He sees you when you're sleeping, he knows when you're awake—and he sounds totally creepy! Let's make the holidays less stressful by tossing Elf on the Shelf for good.

By Kristi Pahr
December 17, 2019

The holidays are here and for many of us, that means stress. Decorating, shopping, parties, visitors—the holidays can certainly be hard for parents. And then there’s the elf. The Elf on the Shelf, a beloved (and despised) holiday tradition gives parents one more thing to worry about over the holidays. Between staging perfect elf-y vignettes, keeping track of scenes from years past to avoid repeats, and hardest of all, remembering to move the dang thing every single night, the elf can give even the most stalwart cheer-bringer to the edge of anxiety.

Credit: Adobe Stock

And it might not be all that fun for your kids, either. They have to deal with a new house guest (and now maybe even Elf babies) whose job it is to let Santa know whether they've been naughty or nice—and that's not always all fun and games.

Depending on your child’s developmental stage, Elf on the Shelf could be downright frightening and even lead to stress. “Kids may fear that the elf is watching them without their awareness,” explains San Diego-based family therapist, Lauren Cook. In other words, the elf is a total creeper and we might be teaching our kids that it's OK for people to watch you when you don't realize they're watching. 

It’s creepy enough thinking you’re being watched all the time but when the person doing the watching is a notorious tattle-tale? Recipe for even more stress! Just image having a creepy little interloper hanging out at your job for a month, watching you, and reporting back to your boss. Now imagine if you were 5 and that boss was Santa—holy paranoia, Batman!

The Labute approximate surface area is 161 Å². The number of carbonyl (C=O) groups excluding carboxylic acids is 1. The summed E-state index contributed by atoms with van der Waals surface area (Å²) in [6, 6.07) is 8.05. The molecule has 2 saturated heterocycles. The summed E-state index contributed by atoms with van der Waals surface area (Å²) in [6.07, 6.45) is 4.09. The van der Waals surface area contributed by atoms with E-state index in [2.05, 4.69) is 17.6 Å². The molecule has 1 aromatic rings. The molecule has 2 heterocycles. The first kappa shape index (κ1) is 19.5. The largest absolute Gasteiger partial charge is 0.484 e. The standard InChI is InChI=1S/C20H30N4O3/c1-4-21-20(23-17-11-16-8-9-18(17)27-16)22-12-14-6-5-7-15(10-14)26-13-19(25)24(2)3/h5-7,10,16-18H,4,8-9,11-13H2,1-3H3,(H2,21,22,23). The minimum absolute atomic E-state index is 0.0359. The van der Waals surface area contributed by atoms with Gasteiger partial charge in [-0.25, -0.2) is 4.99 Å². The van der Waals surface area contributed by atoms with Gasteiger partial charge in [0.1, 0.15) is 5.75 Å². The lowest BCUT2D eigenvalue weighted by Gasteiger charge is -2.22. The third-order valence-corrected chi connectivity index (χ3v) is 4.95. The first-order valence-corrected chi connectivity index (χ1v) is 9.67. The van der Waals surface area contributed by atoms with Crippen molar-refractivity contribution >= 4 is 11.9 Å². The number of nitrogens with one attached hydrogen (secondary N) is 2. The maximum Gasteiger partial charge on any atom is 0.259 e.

And then there’s the whole “Big Brother is watching you” aspect. Despite what reality TV would have us believe, an eye in the sky is just plain creepy. Teaching kids that their every move, every mistake, and every misdeed is seen by an authority figure and might result in negative consequences can be hard on them.

"We do not want children to fear making mistakes," explains Cook. "Of course, we don't want to encourage them to misbehave but it's important that children have healthy learning experiences where they can learn from their missteps. If they feel like the Elf is constantly monitoring their behavior, it may induce a sense of anxiety and even perfectionism." Not to mention, it has the potential to normalize surveillance culture and set a precedent at an early age that they should have no expectation of privacy.

Dicey propositions and a lot of pressure for a young child to deal with. Maybe leaving the elf in the closet this year will help cut down on holiday stress for both you and your kid!


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